Jason Taylor was drafted by the Miami Dolphins in the third round of the 1997 draft. A defensive end coming out of Akron, and, although he was a two-time All-MAC first team selection, not a whole lot of fanfare followed him to Miami. If we had only known then, what we know now, what a special moment that draft would have been. Instead, we were talking about our first round draft choice, wide receiver Yatil Green.
Instead, 15 seasons later, Taylor is clearly at the head of that draft class. Notables from the 1997 draft include Orlando Pace (#1 overall to St. Louis Rams), Darrell Russell (#2 overall to Oakland Raiders), Warrick Dunn (#12 overall to Tampa Bay Buccaneers), Tony Gonzalez (#13 overall to Kansas City Chiefs), Sam Madison (#44 overall to Miami Dolphins), Marcellus Wiley (#52 overall to Buffalo Bills), and Mike Vrabel (#91 overall to Pittsburgh Steelers). But, other than Tony Gonzalez, there's no one that can claim to have had the career Taylor had.
In his rookie year, Taylor started 11 games at right defensive end, appearing in two more, and tallied 5 sacks, along with 30 tackles. He also forced 2 fumbles, recovering both.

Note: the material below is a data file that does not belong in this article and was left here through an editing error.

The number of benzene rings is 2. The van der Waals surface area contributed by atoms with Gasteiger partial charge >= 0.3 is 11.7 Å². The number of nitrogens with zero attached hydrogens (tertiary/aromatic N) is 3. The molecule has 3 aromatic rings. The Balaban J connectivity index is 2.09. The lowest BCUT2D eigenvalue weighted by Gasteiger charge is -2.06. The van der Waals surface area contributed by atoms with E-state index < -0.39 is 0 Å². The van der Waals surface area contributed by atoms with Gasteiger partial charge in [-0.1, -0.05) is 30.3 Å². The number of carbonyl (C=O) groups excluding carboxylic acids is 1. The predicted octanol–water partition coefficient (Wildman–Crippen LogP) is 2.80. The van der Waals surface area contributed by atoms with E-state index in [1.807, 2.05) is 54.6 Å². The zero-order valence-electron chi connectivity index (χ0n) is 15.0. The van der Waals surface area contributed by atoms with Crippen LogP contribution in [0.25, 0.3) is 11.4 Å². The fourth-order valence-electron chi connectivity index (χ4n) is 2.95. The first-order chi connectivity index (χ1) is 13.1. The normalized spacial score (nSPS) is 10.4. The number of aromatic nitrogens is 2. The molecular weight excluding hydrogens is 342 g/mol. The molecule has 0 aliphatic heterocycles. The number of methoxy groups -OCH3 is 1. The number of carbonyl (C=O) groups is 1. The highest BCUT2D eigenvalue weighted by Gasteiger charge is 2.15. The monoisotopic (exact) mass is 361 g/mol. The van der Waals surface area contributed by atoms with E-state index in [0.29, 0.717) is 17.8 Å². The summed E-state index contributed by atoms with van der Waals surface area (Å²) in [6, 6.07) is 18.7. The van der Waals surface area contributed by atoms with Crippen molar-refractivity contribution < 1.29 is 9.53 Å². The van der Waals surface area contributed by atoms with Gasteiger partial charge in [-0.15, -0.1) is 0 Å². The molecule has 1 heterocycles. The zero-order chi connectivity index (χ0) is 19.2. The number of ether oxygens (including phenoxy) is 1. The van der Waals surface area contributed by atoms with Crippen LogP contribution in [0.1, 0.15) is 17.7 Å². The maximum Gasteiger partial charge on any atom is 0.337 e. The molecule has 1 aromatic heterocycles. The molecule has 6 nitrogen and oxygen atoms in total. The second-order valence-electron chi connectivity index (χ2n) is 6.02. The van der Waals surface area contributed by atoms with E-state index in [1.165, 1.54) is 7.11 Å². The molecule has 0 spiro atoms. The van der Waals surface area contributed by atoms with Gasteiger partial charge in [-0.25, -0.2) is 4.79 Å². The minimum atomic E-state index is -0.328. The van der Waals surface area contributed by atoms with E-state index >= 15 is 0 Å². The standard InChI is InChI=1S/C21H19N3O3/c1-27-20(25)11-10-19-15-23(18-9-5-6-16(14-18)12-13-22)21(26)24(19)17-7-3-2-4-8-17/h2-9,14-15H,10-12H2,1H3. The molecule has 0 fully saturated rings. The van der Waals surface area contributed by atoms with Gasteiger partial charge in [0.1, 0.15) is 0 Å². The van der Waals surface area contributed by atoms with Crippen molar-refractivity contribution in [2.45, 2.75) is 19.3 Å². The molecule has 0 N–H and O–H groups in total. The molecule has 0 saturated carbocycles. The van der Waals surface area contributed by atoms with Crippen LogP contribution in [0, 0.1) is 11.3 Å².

The following season, Taylor started 15 of the 16 games he appeared. He found the quarterback 9 times that year. along with 34 tackles, and forced 3 fumbles.
In 1999, Taylor started all 15 games in which he played. He only got 2.5 sacks, the lowest season total of his career, but he did tally his first career interception, along with 2 fumbles recovered and the first fumble recovery for a touchdown of his career. It wouldn't be the last.
The 2000 season saw Taylor bounce back. He brought down the quarterback 14.5 times, claiming one interception, forcing two fumbles, recovering four fumbles, and adding another fumble recovery touchdown. Taylor was named to his first Pro Bowl and All-Pro team during the season.
The next year, Taylor added another 8.5 sacks to his career total. He had an interceptions, along with 8 passes defensed. He again forced four fumbles, recovering four, and scoring on one of those recoveries.